Giving Up

Finding someone is easy, but finding the right person is not.

A friend recently pointed out to me that she knows of women who have given up completely on the idea of finding that right person. They don’t date, look, go out or in any way make an effort to attract men.

It’s pretty easy to understand how this happens. Whether we have been priorly married or not, or had children or not, time has a way of insulating us against the invasion of outside influence. We get comfortable; content in our habits and less able (willing?) to see the advantage of the new.

That’s what’s commonly called a rut. Meeting someone with intent to couple is all about acknowledging our own incompleteness, a bittersweet truth if ever there was one. Singlehood, if chosen deliberately, is about reinforcing the notion that we don’t need another to fill in the missing parts of us.

No question about it, relationships are work. They require us to change, and they also require us to process new ways of thinking and doing things. You’d think that we’d want to always have someone with whom to explore life, but that is often uncomfortable in the short-term, even if rewarding in the long.

Whether from fatigue, exasperation, boredom or sheer lack of engagement, the intellectual progression is easy enough. What’s more difficult is silencing the inner voice. Yes, we can live alone and surround ourselves with family and friends, but the specialness of being with someone drives much of our lives. Blocking that part of ourselves sounds horrid.

The question remains: Is a life lived without coupling as good as one lived in couplehood? Furthermore, can we just block out the possibility of finding someone and call it good?

Marriage

Boldly galloping through the culture – western culture, at least – gaining currency is the idea that marriage is over. Singlehood is now explained as anything from the choice of sophisticates to the best way of finding happiness, thereby making it the default choice of more or less anyone who either can’t be bothered to marry or doesn’t know how.

The jump that this horse always neatly trots around is why it is that we’ve begun to turn our back on marriage; balked at the jump if you like. Proponents of universal singlehood assume that divorce is inevitable for a large number of married people and that this is only likely to worsen. The evidence provided is that divorce rate of anywhere from 40% to 60%, numbers that do not differentiate between first, second or third marriages, age, the presence of children and so on. It’s a big number, so it must be right. Right?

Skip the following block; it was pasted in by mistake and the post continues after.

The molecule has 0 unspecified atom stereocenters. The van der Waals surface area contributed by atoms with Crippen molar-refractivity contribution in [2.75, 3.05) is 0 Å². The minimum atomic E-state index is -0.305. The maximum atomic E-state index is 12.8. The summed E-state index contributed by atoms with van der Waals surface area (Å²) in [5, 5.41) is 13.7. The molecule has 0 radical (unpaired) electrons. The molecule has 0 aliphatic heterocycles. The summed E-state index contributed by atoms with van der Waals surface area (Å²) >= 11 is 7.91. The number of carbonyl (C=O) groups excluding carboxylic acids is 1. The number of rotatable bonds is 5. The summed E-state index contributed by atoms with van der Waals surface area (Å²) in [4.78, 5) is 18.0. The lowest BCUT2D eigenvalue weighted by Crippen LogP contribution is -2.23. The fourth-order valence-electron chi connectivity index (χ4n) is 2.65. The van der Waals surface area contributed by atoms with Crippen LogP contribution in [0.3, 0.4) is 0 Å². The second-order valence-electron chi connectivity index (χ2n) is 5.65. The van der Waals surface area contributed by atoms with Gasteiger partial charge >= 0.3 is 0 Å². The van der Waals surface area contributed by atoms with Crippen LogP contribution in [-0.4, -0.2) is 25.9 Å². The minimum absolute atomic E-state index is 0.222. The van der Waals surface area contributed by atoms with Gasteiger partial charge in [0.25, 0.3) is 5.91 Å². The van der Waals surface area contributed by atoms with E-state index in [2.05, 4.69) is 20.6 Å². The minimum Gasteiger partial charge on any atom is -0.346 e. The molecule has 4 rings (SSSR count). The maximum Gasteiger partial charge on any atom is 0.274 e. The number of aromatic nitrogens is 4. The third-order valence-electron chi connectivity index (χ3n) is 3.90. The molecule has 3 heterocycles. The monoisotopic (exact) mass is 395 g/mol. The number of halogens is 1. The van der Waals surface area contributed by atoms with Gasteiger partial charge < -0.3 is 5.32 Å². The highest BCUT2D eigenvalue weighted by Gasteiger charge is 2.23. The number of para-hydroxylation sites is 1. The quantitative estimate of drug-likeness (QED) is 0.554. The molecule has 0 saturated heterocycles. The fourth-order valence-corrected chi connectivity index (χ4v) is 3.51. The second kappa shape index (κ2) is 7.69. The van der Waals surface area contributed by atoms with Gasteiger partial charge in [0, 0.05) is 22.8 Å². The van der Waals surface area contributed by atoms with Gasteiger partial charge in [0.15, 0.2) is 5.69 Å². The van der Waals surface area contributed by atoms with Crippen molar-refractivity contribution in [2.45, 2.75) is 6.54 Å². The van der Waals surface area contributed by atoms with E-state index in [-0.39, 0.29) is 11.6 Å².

But the true number is irrelevant because it reflects a marital culture based on the behaviour of amateurs. Over sixty years or so, society has created a vision of marriage based on false premises, ideas that best serve advertisers, media and specific political operatives. The false premises include, but are not limited to:

  • marriage can be successful at any age
  • marriage is based on love
  • marriage is based on feelings
  • marriage is the end of the dating process, not the beginning of something
  • marriage is not about getting what you want
  • individual difficulties can be worked out inside marriage
  • initial compatibility can overcome later problems

…and so on.

We are amateurs at marriage because we have the arrogance to think we know what marriage is all about, like it’s a genetically transmitted skill. We give it about as much thought as buying a new car or creating an Instagram account, and oftentimes a whole lot less. Critical thinking almost never pops into our deliberation, and why would it: Love conquers all.

So because they (ie: the abovementioned sponsors) judge marriage based on the decisions and subsequent divorces of shallow-thinking instant gratifiers, the wisdom becomes that remaining single is better.

It’s the same idea as expecting Olympic-quality performances from athletes who train with a tv remote in their hands. Let’s not ditch marriage because the participants are lazy, dopey, poorly advised, misguided, misanthropic, selfish, desperate or easily fooled. We are the problem, not marriage.

Subtext

Wombat: So who is the brunette hottie in the pic you sent?

Friend-Girl: Oh, that’s Chantelle.

Wombat: Would I like her?

Friend-Girl: Hmmmm, maybe. She’s a little spiritual for you. But I think she’s dirty – she’s always talking about her thigh-high boots and lingerie. I’m sure you’d like that about her.

Wombat: So why is she single?

Friend-Girl: You can’t ask that question.

Wombat: Sorry?

Friend-Girl: That question is off-limits. Everyone asks cute single girls why they don’t have a man, like that’s the only thing that matters. So I rule the question invalid.

Wombat: Oh. I can’t even ask the question?

Friend-Girl: Nope.

Pause.

Wombat: This is about you, isn’t it? You don’t want to talk about this because you’re sans-a-man, right?

Friend-Girl: Bastard.

Click.